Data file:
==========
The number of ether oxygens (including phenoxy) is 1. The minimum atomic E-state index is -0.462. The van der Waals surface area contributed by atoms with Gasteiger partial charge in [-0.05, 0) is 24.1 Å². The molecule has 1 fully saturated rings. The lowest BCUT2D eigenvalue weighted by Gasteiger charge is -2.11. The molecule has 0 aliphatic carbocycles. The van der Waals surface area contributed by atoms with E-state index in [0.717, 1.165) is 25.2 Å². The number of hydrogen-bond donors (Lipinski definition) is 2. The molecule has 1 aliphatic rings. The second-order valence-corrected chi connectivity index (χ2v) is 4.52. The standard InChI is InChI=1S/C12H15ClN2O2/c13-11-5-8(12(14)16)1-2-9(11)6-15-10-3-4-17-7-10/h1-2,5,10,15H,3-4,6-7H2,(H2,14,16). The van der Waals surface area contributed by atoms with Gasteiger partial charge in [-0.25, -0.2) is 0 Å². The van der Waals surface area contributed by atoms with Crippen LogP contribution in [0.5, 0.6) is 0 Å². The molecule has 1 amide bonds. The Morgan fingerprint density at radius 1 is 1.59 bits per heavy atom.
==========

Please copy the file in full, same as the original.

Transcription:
The number of ether oxygens (including phenoxy) is 1. The minimum atomic E-state index is -0.462. The van der Waals surface area contributed by atoms with Gasteiger partial charge in [-0.05, 0) is 24.1 Å². The molecule has 1 fully saturated rings. The lowest BCUT2D eigenvalue weighted by Gasteiger charge is -2.11. The molecule has 0 aliphatic carbocycles. The van der Waals surface area contributed by atoms with E-state index in [0.717, 1.165) is 25.2 Å². The number of hydrogen-bond donors (Lipinski definition) is 2. The molecule has 1 aliphatic rings. The second-order valence-corrected chi connectivity index (χ2v) is 4.52. The standard InChI is InChI=1S/C12H15ClN2O2/c13-11-5-8(12(14)16)1-2-9(11)6-15-10-3-4-17-7-10/h1-2,5,10,15H,3-4,6-7H2,(H2,14,16). The van der Waals surface area contributed by atoms with Gasteiger partial charge in [-0.25, -0.2) is 0 Å². The van der Waals surface area contributed by atoms with Crippen LogP contribution in [0.5, 0.6) is 0 Å². The molecule has 1 amide bonds. The Morgan fingerprint density at radius 1 is 1.59 bits per heavy atom.